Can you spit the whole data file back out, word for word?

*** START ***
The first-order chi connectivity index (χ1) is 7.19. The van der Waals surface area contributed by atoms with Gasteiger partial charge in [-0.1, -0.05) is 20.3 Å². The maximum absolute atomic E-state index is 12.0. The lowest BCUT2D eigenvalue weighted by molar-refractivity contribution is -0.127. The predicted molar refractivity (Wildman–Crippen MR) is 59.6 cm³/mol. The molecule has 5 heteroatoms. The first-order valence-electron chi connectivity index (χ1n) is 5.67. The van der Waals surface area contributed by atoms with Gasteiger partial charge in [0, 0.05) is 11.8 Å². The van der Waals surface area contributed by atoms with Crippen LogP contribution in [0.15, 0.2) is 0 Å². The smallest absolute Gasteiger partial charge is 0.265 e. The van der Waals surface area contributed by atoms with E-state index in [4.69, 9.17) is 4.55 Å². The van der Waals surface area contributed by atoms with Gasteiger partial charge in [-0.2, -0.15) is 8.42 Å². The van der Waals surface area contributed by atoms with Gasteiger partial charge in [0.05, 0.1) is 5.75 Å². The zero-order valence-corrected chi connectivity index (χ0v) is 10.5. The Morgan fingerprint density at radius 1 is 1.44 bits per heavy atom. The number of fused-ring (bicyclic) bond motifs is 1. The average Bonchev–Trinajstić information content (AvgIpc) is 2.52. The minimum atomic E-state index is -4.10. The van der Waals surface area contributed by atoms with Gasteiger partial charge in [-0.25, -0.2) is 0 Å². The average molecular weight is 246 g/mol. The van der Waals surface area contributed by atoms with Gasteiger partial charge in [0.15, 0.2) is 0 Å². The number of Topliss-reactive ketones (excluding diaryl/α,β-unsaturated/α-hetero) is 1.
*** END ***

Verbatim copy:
The first-order chi connectivity index (χ1) is 7.19. The van der Waals surface area contributed by atoms with Gasteiger partial charge in [-0.1, -0.05) is 20.3 Å². The maximum absolute atomic E-state index is 12.0. The lowest BCUT2D eigenvalue weighted by molar-refractivity contribution is -0.127. The predicted molar refractivity (Wildman–Crippen MR) is 59.6 cm³/mol. The molecule has 5 heteroatoms. The first-order valence-electron chi connectivity index (χ1n) is 5.67. The van der Waals surface area contributed by atoms with Gasteiger partial charge in [0, 0.05) is 11.8 Å². The van der Waals surface area contributed by atoms with Crippen LogP contribution in [0.15, 0.2) is 0 Å². The smallest absolute Gasteiger partial charge is 0.265 e. The van der Waals surface area contributed by atoms with E-state index in [4.69, 9.17) is 4.55 Å². The van der Waals surface area contributed by atoms with Gasteiger partial charge in [-0.2, -0.15) is 8.42 Å². The van der Waals surface area contributed by atoms with Gasteiger partial charge in [0.05, 0.1) is 5.75 Å². The zero-order valence-corrected chi connectivity index (χ0v) is 10.5. The Morgan fingerprint density at radius 1 is 1.44 bits per heavy atom. The number of fused-ring (bicyclic) bond motifs is 1. The average Bonchev–Trinajstić information content (AvgIpc) is 2.52. The minimum atomic E-state index is -4.10. The van der Waals surface area contributed by atoms with Gasteiger partial charge in [-0.25, -0.2) is 0 Å². The average molecular weight is 246 g/mol. The van der Waals surface area contributed by atoms with Gasteiger partial charge in [0.15, 0.2) is 0 Å². The number of Topliss-reactive ketones (excluding diaryl/α,β-unsaturated/α-hetero) is 1.